8. You behave yourself when dealing with local hotel clerks/rain operators/our guides etc. Whether it’s for selfish gain, helping the reputation of Americans traveling abroad, or simply the spreading of good vibes, you will make nice even when faced with cultural frustrations and repeated smug “not possible”s. This was an especially important trait for an American traveling during the George W. years, when the world collectively thought we were all either mentally disabled or bent on world destruction. (One anecdote from that dark time: in Greece, I came back to my table at a café to find that Emma had let a nearby [handsome] Greek stranger pick my camera up off our table. He had then stuck it down the front of his pants for a photo. After he snapped it, he handed the camera back to me and said, “Show that to George Bush.” Which was obviously extra funny because of the word bush.)

  9. This last rule is the most important to me: you are able to go with the flow in a spontaneous, non-uptight way if you stumble into something amazing that will bump some plan off the day’s schedule. So you “missed the freakin’ waterfall—you got invited to a Bahamian family’s post-Christening barbecue where you danced with three generations of locals in a backyard under flower-strewn balconies. You won. Shut the hell up about the waterfall.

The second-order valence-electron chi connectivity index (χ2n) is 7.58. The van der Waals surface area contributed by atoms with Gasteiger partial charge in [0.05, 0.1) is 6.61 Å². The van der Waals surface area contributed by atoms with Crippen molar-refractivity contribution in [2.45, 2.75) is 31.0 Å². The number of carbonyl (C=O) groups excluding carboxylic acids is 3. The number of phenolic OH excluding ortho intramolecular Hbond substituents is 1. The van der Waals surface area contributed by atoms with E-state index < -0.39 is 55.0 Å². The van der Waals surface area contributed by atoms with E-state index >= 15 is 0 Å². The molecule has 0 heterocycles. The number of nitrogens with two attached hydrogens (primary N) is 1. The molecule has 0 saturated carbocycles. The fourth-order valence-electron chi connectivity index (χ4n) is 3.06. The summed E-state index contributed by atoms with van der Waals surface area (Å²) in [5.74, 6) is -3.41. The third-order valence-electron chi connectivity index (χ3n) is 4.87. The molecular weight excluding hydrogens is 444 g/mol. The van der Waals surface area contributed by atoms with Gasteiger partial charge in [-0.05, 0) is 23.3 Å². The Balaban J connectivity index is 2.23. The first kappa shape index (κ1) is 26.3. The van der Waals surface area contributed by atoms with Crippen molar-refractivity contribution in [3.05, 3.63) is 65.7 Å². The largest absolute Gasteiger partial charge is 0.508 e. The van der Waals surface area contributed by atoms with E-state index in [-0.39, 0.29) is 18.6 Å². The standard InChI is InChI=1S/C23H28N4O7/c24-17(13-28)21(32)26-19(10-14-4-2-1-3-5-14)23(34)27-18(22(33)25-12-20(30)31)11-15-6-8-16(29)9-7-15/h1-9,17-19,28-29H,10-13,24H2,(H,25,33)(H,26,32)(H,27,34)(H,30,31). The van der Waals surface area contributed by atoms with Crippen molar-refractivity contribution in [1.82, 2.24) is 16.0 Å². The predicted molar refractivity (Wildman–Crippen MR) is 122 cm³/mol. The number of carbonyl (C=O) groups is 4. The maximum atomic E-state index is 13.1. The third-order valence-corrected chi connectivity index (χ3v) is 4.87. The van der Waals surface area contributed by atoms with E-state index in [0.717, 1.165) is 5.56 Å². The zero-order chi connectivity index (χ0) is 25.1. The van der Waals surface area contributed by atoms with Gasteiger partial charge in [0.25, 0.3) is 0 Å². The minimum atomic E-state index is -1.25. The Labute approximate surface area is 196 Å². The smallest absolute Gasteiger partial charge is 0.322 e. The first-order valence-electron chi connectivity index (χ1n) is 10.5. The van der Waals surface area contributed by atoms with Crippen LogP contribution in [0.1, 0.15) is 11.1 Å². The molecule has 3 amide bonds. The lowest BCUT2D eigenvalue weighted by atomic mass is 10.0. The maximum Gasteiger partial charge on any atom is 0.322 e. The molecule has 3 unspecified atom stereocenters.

There are no grand philosophies of some sort here --- that's not really what you can glean from here. Kristin promises a funny ride - and it is. I brought this book with me to Siargao and I have been chuckling the whole time. By myself. How apropos.

More importantly, it's a welcome refuge for us women who haven't/can't/don't want to breed just yet. It's a live affirmation that somewhere in the other side of the world, another soul who's wondering: "

Why can't I commit?"
"Why don't I want to become a mother just yet?"

However, my most favorite part would have to be the last few chapters. And if you're planning to read it, stop it right here because I'm about to give you spoilers. 

Kristin eventually finds somebody to commit to, a man who lives a few blocks from her house. I wouldn't go into detail on how it happens but it's all too serendipitous,  but I remember her philosophy of polepole or taking it very slow, since the man was divorced and had kids of his own. I was pleasantly surprised that endings, at least for this woman, and that phase of her life, had a good one, no matter what form it came in. It was refreshing, hopeful and it made me cheer for her like she was a good friend I was having wine with. It reminded me of friends I've had for a long time, whose rocky love lives I've seen flail from one rock to another, only to find themselves in the arms of the love they deserved after some time.

WIWDWYB is easily one of my favorite reads to date. I had to secure my copy online as I couldn't find it anywhere locally. I'd buy a physical copy if I can find one though. And I'd treat the author to a glass of wine if I ever met her.

And if anything else, it teaches me to stay away from Facebook whenever I can, if I can.